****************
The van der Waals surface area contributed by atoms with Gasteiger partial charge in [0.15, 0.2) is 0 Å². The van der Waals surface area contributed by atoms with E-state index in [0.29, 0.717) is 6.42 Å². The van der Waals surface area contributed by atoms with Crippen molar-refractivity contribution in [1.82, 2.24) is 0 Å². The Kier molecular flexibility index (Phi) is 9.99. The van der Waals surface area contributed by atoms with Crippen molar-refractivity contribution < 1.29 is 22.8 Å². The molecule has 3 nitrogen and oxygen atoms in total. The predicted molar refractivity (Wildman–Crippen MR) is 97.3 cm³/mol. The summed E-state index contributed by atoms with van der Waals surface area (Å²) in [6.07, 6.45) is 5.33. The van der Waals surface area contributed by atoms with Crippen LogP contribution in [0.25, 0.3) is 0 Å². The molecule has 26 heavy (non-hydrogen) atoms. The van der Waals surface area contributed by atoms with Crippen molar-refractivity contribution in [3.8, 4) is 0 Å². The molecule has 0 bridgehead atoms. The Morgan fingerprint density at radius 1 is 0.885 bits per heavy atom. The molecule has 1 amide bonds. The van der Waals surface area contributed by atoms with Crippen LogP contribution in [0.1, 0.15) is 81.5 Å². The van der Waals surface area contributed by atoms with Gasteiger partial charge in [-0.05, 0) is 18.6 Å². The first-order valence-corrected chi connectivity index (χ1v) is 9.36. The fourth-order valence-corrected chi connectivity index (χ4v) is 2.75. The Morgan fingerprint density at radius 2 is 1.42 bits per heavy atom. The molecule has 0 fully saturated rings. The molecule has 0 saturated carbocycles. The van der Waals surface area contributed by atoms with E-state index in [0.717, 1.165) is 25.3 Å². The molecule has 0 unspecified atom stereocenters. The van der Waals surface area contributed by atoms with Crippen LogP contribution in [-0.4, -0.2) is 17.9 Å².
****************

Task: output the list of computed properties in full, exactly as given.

The van der Waals surface area contributed by atoms with Gasteiger partial charge in [0.15, 0.2) is 0 Å². The van der Waals surface area contributed by atoms with E-state index in [0.29, 0.717) is 6.42 Å². The van der Waals surface area contributed by atoms with Crippen molar-refractivity contribution in [1.82, 2.24) is 0 Å². The Kier molecular flexibility index (Phi) is 9.99. The van der Waals surface area contributed by atoms with Crippen molar-refractivity contribution < 1.29 is 22.8 Å². The molecule has 3 nitrogen and oxygen atoms in total. The predicted molar refractivity (Wildman–Crippen MR) is 97.3 cm³/mol. The summed E-state index contributed by atoms with van der Waals surface area (Å²) in [6.07, 6.45) is 5.33. The van der Waals surface area contributed by atoms with Crippen LogP contribution in [0.25, 0.3) is 0 Å². The molecule has 26 heavy (non-hydrogen) atoms. The van der Waals surface area contributed by atoms with Crippen molar-refractivity contribution in [3.8, 4) is 0 Å². The molecule has 0 bridgehead atoms. The Morgan fingerprint density at radius 1 is 0.885 bits per heavy atom. The molecule has 1 amide bonds. The van der Waals surface area contributed by atoms with Crippen LogP contribution in [0.1, 0.15) is 81.5 Å². The van der Waals surface area contributed by atoms with Gasteiger partial charge in [-0.05, 0) is 18.6 Å². The first-order valence-corrected chi connectivity index (χ1v) is 9.36. The fourth-order valence-corrected chi connectivity index (χ4v) is 2.75. The Morgan fingerprint density at radius 2 is 1.42 bits per heavy atom. The molecule has 0 fully saturated rings. The molecule has 0 saturated carbocycles. The van der Waals surface area contributed by atoms with E-state index in [0.717, 1.165) is 25.3 Å². The molecule has 0 unspecified atom stereocenters. The van der Waals surface area contributed by atoms with Crippen LogP contribution in [-0.4, -0.2) is 17.9 Å².